Referring to such paragons of virtue as impeached Federal judge, now U.S. Congressman, Alcee Hastings, Palm Beach Post ombudsman C.B. Hanif informs us that “blacks often serve as a moral voice for the nation.” He reports that the “moral voice” overwhelming opposes military intervention in Iraq and “seems” to agree with “Harry Belafonte … when he said Mr. Powell no more represents African-Americans than the national security adviser who has an oil tanker named after her.” In other words, African-Americans are a monolithic group and are only “represented” by blacks with the correct, left-wing politics.
Hanif goes on to inform us that this monolithic, racially defined “moral voice” has a “strong affinity with American Jews” and “that large numbers of Jewish people are opposed to invading Iraq.” Jews will undoubtedly be relieved to learn of this new “affinity.” Less than a year ago columnist Larry Elder was reporting that “blacks [are] three to four times more likely than non-blacks to be anti-Semitic” – and was calling on “black leaders” to “reconsider” their anti-Semitism.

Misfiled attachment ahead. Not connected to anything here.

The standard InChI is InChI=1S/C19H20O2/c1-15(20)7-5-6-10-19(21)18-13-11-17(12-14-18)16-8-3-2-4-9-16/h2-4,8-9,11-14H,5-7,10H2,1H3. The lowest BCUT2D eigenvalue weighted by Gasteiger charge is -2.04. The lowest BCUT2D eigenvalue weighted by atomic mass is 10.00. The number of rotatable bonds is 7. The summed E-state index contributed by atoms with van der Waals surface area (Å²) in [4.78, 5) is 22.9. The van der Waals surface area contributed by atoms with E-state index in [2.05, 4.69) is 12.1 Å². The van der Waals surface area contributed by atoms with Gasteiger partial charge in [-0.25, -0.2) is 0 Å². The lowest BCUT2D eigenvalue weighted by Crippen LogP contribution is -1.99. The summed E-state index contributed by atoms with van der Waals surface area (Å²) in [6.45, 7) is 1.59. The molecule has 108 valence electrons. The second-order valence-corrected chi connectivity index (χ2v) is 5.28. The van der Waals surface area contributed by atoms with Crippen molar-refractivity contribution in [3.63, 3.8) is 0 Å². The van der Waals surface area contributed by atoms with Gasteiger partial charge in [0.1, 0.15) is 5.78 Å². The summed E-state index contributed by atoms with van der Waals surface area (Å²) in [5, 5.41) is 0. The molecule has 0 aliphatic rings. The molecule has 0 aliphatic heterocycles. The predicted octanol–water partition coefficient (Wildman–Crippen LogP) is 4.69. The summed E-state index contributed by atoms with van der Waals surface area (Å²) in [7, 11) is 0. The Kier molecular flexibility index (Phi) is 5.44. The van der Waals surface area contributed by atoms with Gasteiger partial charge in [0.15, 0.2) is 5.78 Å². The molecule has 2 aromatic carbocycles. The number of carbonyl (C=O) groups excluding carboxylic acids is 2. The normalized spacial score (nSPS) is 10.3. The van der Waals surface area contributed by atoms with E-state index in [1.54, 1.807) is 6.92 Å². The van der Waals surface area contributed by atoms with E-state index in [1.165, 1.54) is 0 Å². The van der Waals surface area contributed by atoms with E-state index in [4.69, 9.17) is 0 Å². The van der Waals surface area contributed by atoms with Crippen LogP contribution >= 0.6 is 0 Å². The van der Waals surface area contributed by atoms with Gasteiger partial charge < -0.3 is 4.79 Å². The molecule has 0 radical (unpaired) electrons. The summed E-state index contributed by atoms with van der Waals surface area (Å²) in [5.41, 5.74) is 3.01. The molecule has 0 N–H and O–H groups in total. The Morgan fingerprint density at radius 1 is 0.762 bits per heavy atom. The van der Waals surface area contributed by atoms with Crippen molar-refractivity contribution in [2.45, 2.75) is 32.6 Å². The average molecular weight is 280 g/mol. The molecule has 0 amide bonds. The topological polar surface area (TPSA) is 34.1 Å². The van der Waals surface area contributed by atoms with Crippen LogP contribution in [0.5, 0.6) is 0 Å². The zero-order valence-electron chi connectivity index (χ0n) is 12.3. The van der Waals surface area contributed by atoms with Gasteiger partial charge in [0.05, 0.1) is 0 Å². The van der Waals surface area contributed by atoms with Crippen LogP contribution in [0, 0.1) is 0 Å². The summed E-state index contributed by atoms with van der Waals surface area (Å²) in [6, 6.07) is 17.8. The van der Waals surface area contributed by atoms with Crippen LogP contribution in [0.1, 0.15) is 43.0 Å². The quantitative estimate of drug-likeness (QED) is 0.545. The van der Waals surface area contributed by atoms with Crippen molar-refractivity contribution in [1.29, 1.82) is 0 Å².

posted at 12:10 PM
Paleo-cons or neo-confederates?
In a follow-up to yesterday’s piece on paleo-conservatives, David Frum mentions something that I’ve noticed too – people who describe themselves as paleo-conservatives generally hate Abraham Lincoln:
One subject I did not tackle in my piece was the obsessive hatred that so many of the paleos feel for Abraham Lincoln. I discovered late, though, that Lincoln was not unique: The LewRockwell.com site hates Winston Churchill nearly as passionately. As I read their fulminations, I realized how much the Rockwellites reminded me of the Nazi playwright in the movie, “The Producers”: “Hitler vas a better painter than Shursheel, Hitler vas a better dancer than Shursheel ...”
Years ago when I worked for a small conservative think-tank, one of my co-workers used to comment that his favorite President was Jefferson Davis. He even had a small Confederate national flag (not the battle flag) in his office, which I regarded at the time as more eccentric than offensive. The problem was that I kept running into other conservatives like him, and they all seemed to subscribe to Chronicles.